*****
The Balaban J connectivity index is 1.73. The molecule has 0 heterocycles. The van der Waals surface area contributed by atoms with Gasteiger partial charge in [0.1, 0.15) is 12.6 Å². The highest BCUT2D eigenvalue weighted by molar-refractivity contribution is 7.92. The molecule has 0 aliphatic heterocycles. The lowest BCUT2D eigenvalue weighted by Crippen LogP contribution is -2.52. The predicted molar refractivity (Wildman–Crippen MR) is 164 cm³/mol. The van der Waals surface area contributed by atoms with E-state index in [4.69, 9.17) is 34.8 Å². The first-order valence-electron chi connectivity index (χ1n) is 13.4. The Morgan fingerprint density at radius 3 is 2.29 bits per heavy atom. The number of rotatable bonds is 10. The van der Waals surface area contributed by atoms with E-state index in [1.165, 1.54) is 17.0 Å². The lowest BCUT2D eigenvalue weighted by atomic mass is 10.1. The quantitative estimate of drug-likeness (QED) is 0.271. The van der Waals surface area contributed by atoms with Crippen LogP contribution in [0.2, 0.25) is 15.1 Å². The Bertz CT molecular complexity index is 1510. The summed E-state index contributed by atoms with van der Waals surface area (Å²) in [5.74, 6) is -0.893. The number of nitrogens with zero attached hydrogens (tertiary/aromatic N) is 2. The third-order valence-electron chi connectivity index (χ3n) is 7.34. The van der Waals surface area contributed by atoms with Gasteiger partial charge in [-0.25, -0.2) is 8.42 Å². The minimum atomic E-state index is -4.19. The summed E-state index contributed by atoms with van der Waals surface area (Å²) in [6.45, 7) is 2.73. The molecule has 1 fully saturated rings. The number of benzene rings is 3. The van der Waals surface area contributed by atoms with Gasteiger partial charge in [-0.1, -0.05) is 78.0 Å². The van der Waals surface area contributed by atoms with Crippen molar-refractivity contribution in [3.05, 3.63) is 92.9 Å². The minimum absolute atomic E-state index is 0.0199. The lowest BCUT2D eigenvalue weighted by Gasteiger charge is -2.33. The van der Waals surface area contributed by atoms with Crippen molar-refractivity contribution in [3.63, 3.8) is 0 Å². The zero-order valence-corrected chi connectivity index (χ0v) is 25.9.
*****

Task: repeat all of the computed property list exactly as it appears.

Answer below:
The Balaban J connectivity index is 1.73. The molecule has 0 heterocycles. The van der Waals surface area contributed by atoms with Gasteiger partial charge in [0.1, 0.15) is 12.6 Å². The highest BCUT2D eigenvalue weighted by molar-refractivity contribution is 7.92. The molecule has 0 aliphatic heterocycles. The lowest BCUT2D eigenvalue weighted by Crippen LogP contribution is -2.52. The predicted molar refractivity (Wildman–Crippen MR) is 164 cm³/mol. The van der Waals surface area contributed by atoms with E-state index in [4.69, 9.17) is 34.8 Å². The first-order valence-electron chi connectivity index (χ1n) is 13.4. The Morgan fingerprint density at radius 3 is 2.29 bits per heavy atom. The number of rotatable bonds is 10. The van der Waals surface area contributed by atoms with E-state index in [1.165, 1.54) is 17.0 Å². The lowest BCUT2D eigenvalue weighted by atomic mass is 10.1. The quantitative estimate of drug-likeness (QED) is 0.271. The van der Waals surface area contributed by atoms with Crippen LogP contribution in [0.2, 0.25) is 15.1 Å². The Bertz CT molecular complexity index is 1510. The summed E-state index contributed by atoms with van der Waals surface area (Å²) in [5.74, 6) is -0.893. The number of nitrogens with zero attached hydrogens (tertiary/aromatic N) is 2. The third-order valence-electron chi connectivity index (χ3n) is 7.34. The van der Waals surface area contributed by atoms with Gasteiger partial charge in [-0.25, -0.2) is 8.42 Å². The minimum atomic E-state index is -4.19. The summed E-state index contributed by atoms with van der Waals surface area (Å²) in [6.45, 7) is 2.73. The molecule has 1 fully saturated rings. The number of benzene rings is 3. The van der Waals surface area contributed by atoms with Gasteiger partial charge in [-0.1, -0.05) is 78.0 Å². The van der Waals surface area contributed by atoms with Crippen molar-refractivity contribution in [3.05, 3.63) is 92.9 Å². The minimum absolute atomic E-state index is 0.0199. The lowest BCUT2D eigenvalue weighted by Gasteiger charge is -2.33. The van der Waals surface area contributed by atoms with Crippen molar-refractivity contribution in [3.63, 3.8) is 0 Å². The zero-order valence-corrected chi connectivity index (χ0v) is 25.9.